Addition Is Useless, Multiplication Is King: Channeling Our Inner Logarithm
TIME magazine has been running a series called “Brilliant: The science of smart” by Annie Murphy Paul. The latest column, “Why Guessing Is Undervalued,” quoted several results from research on learning estimation, a topic near to my heart. One result surprised me particularly:
…good estimators possess a clear mental number line — one in which numbers are evenly spaced, or linear, rather than a logarithmic one in which numbers crowd closer together as they get bigger. Most schoolchildren start out with the latter understanding, shedding it as they grow more experienced with numbers.
I do agree that children start out with a logarithmic understanding. I first learned this idea from a wonderful episode of WNYC’s Radio Lab on “Innate numbers” (Nov. 30, 2009). The producers had asked Stanislas Dehaene to discuss his research on innate number perception.
One of his studies involved an Indian tribe in the Amazon. This tribe does not have words for numbers beyond five, and does not have formal teaching of arithmetic. But the members have a sophisticated understanding of numbers. They were given the following problem: on a line with one object at one end, and nine objects at the other end, they were asked, “How many objects would you place directly in the middle of the line?”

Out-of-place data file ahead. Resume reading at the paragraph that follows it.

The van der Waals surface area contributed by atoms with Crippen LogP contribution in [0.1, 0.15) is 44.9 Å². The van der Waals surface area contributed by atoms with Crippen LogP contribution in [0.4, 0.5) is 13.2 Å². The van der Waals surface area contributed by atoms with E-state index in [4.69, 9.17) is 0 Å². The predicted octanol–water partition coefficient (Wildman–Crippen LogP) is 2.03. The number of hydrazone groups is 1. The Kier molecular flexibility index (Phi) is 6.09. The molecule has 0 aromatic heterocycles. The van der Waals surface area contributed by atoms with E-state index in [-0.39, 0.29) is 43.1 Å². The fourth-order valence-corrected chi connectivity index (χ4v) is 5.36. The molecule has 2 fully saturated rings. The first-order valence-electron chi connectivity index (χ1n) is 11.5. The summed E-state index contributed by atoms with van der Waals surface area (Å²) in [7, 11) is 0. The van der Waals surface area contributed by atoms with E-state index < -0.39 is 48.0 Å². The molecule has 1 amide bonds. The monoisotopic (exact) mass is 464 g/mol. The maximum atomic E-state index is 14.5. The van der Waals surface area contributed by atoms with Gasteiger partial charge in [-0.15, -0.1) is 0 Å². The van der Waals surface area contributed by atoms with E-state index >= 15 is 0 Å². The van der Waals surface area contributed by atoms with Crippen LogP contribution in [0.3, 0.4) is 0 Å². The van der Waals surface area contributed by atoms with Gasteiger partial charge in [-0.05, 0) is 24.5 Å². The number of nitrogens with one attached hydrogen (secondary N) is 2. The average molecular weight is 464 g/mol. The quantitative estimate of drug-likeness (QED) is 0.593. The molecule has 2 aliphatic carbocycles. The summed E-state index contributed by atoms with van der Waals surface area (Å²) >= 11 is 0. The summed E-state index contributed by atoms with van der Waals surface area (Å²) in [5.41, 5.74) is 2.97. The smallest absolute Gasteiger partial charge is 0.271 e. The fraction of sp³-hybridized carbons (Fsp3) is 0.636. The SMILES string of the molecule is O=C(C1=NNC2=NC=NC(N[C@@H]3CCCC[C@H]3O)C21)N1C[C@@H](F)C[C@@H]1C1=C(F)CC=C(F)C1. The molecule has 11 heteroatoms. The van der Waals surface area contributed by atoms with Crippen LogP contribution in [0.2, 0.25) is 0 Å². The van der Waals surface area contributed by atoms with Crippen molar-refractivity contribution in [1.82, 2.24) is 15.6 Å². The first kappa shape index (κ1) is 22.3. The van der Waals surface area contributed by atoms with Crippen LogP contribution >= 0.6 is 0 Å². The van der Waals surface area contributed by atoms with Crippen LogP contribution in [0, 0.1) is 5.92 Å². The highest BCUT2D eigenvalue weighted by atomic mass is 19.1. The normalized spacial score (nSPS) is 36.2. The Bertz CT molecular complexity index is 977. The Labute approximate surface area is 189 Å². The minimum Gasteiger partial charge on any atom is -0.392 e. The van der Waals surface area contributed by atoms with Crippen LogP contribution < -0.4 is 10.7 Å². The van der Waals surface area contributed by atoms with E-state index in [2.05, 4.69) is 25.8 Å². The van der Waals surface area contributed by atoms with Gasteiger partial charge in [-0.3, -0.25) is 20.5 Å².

What number would you choose?
Twenty years ago I would have chosen five, for five is the average of one and nine: It is larger than one by four, and smaller than nine also by four. Thus, it is halfway on a linear (or additive) number line. Almost all Western students also choose five. However, the members of the Indian tribe chose three. That choice also makes sense, but in a different way: Three is larger than one by a factor of 3, and smaller than nine also by a factor of 3. Thus, three is halfway between one and nine on a multiplicative or logarithmic number line.
Dehaene concludes, and I agree, that our innate perception of numbers is logarithmic (or multiplicative); and that we learn our linear (or additive) scale through our culture. More details are in their paper in Science, whose abstract contains this summary:
This indicates that the mapping of numbers onto space is a universal intuition and that this initial intuition of number is logarithmic. The concept of a linear number line appears to be a cultural invention that fails to develop in the absence of formal education.